3) Major Stars come out as bi in cover stories of major magazines and are surprised everyone doesn’t already know

In November 2023, Billie Eilish was featured on the cover of Variety’s Power of Women issue. In her interview, Eilish casually mentions her physical attraction to other women.

That resulted in quite a bit of buzz about Billie coming out, to which she responded with surprise, thinking it was already common knowledge.

Speaking of celebrities coming out as bi, in the past few years, Cardi B, Mo'nique, Lilly Singh, Lil Nas X, Alison Brie, Dove Cameron, Da Brat, Lili Reinhart, Janelle Monáe, Kit Connor, Jeff Molina, and many others have added themselves publicly to the list.

4) Bi visibility in the media

In 2006, Brokeback Mountain, a film about two bi cowboys, nearly won the Academy Award for Best Picture. While it won three Oscars, it didn’t win the grand prize. It also didn’t win the grand prize of bi representation by using the word bisexual. In fact, the public looked at obviously bi characters and erased their bisexuality completely, labeling them as gay. In 2024, Anatomy of a Fall, a film with a bi protagonist who actually uses the word bisexual, won the Oscar for Best Screenplay; took the top prize, the Palme d’Or, at Cannes; and was declared Best Foreign Film by festivals across the English-speaking world.

A decade ago, we had a handful of minor characters and villains in film and TV, usually oddballs whose bisexuality was too often a punchline or plot twist. Now we’re used to prominent characters being bi such as Loki, Deadpool, Starlord, and Valkyrie in the Marvel Universe; Sarah Lance, Peacemaker, and Superman in The DC Universe; Petra and Adam in Jane The Virgin, Korra in the animated The Legend of Korra, Jaskier in The Witcher, Julián in The House of Flowers, Darryl and Valencia in Crazy Ex-Girlfriend, Jim and Blackbeard from Our Flag Means Death, and countless others. We now have bi heroes and villains; monogamous bis and poly bis; superpower bis and average Joe bis; bi men, bi women, and bi non-binary folks readily available on our favorite streaming and gaming platforms.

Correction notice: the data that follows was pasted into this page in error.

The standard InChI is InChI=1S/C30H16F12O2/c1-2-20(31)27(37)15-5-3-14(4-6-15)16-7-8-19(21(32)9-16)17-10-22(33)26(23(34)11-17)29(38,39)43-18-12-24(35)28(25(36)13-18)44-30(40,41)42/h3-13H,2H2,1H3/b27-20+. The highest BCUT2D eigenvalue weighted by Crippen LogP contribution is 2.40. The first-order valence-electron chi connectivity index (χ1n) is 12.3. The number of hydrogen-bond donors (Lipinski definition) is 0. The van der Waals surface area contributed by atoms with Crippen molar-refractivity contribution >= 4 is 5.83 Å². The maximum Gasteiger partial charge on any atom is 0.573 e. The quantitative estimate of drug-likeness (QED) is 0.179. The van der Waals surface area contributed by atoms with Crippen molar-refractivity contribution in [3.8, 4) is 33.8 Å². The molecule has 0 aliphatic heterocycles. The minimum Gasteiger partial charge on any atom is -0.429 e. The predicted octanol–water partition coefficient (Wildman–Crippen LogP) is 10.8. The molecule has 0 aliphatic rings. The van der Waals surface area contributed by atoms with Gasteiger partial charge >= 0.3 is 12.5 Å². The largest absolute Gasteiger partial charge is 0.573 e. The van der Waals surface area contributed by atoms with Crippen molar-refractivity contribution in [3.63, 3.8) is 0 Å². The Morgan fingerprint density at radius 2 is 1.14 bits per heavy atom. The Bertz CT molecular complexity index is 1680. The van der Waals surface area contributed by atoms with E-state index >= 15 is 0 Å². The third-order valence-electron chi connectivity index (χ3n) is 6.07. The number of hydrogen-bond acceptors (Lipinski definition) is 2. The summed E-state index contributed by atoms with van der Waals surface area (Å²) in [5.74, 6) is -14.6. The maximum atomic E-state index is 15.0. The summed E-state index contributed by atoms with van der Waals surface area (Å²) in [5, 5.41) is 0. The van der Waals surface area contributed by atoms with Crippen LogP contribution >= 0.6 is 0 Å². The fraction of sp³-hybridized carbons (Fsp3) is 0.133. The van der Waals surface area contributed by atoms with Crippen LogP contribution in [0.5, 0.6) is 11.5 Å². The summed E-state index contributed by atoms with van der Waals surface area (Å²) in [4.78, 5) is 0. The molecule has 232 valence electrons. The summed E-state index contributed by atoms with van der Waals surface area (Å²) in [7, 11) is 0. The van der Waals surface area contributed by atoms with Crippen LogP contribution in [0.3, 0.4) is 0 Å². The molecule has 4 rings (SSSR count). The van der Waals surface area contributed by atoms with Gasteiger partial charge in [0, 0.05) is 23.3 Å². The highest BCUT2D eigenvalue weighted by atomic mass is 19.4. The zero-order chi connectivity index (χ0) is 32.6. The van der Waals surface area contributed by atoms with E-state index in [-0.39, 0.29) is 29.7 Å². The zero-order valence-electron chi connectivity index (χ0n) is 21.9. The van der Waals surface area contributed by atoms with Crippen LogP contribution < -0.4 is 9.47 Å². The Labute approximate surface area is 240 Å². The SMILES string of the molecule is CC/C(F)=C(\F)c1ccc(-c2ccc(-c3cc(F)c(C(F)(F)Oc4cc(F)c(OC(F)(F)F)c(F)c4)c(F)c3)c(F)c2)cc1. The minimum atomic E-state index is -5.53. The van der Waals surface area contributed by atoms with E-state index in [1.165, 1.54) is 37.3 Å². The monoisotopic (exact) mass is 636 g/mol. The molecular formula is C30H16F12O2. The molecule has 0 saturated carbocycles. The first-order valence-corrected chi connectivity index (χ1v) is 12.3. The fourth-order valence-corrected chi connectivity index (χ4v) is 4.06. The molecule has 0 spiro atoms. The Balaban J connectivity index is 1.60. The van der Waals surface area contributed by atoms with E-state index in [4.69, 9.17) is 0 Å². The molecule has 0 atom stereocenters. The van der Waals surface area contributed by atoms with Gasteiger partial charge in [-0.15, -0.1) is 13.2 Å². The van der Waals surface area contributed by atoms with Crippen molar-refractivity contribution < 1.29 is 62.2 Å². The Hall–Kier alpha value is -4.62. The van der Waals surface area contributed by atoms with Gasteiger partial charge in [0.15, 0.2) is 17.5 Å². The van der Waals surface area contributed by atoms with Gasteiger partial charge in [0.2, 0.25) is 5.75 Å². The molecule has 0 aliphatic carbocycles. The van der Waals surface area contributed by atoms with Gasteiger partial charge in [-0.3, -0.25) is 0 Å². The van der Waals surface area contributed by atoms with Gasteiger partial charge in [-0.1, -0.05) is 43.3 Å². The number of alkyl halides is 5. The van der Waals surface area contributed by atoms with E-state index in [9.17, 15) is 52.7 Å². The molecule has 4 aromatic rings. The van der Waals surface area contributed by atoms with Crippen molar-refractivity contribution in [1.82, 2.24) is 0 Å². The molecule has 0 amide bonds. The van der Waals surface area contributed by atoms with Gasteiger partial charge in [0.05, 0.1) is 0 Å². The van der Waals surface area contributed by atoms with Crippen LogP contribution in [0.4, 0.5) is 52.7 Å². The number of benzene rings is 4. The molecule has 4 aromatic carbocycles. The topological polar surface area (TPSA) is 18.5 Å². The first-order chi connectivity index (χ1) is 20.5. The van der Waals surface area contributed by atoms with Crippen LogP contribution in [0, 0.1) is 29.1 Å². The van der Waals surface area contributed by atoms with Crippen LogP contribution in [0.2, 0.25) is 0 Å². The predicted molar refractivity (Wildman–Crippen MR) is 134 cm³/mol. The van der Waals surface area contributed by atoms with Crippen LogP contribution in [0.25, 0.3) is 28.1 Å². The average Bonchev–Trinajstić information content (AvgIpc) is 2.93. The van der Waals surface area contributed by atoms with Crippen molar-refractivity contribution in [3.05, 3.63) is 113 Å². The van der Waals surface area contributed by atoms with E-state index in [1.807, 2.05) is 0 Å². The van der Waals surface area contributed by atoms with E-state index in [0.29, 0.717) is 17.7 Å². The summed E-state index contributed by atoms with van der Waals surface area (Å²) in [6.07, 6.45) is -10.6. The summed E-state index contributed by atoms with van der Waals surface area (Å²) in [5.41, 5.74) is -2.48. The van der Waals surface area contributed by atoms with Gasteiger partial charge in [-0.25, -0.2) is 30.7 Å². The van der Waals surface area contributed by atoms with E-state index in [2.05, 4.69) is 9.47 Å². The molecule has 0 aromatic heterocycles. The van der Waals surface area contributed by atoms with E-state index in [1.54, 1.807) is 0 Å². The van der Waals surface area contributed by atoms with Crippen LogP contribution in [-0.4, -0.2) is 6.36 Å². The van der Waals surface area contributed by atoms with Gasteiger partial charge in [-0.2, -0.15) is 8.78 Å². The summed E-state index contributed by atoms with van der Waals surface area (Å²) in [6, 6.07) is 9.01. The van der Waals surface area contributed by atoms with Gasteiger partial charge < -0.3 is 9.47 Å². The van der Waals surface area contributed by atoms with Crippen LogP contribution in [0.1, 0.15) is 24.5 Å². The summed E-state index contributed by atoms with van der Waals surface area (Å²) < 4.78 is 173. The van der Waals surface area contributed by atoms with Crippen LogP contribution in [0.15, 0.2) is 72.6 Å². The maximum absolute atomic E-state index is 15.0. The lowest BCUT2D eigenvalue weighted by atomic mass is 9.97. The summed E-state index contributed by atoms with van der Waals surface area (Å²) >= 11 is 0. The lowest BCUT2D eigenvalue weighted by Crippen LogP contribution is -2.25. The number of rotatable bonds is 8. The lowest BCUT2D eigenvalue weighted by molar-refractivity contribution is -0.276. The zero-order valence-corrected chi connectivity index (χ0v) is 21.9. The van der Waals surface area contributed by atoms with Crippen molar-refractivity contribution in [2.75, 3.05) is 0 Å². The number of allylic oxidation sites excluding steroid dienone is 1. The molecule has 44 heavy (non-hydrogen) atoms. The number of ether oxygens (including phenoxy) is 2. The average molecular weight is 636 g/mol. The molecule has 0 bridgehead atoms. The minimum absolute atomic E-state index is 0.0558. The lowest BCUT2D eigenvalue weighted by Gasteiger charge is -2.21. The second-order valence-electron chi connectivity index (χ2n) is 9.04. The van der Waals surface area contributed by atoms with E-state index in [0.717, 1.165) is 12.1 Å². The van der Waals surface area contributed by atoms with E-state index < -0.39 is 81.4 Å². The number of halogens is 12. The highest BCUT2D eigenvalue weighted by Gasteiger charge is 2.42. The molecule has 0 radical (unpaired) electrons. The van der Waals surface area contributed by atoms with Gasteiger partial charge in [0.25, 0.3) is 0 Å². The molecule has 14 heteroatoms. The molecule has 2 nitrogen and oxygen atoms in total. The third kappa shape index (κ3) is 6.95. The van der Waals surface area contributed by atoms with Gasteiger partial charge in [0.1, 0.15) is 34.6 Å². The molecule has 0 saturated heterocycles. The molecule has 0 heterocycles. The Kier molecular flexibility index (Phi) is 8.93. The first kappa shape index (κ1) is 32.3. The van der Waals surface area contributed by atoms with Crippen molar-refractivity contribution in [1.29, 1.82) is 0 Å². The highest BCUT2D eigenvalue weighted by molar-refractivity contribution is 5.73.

5) Our same-sex partnerships are legally recognized across much of the world now

It’s easy to take for granted today, but in 2014, I could not marry the man I loved. We’d already been together for seven years, but in the eyes of the law, we were simply friends and could never be more. Marriage equality finally came to the US in 2015, adding us to a list of 20 other countries. Today that number stands at 36 and growing.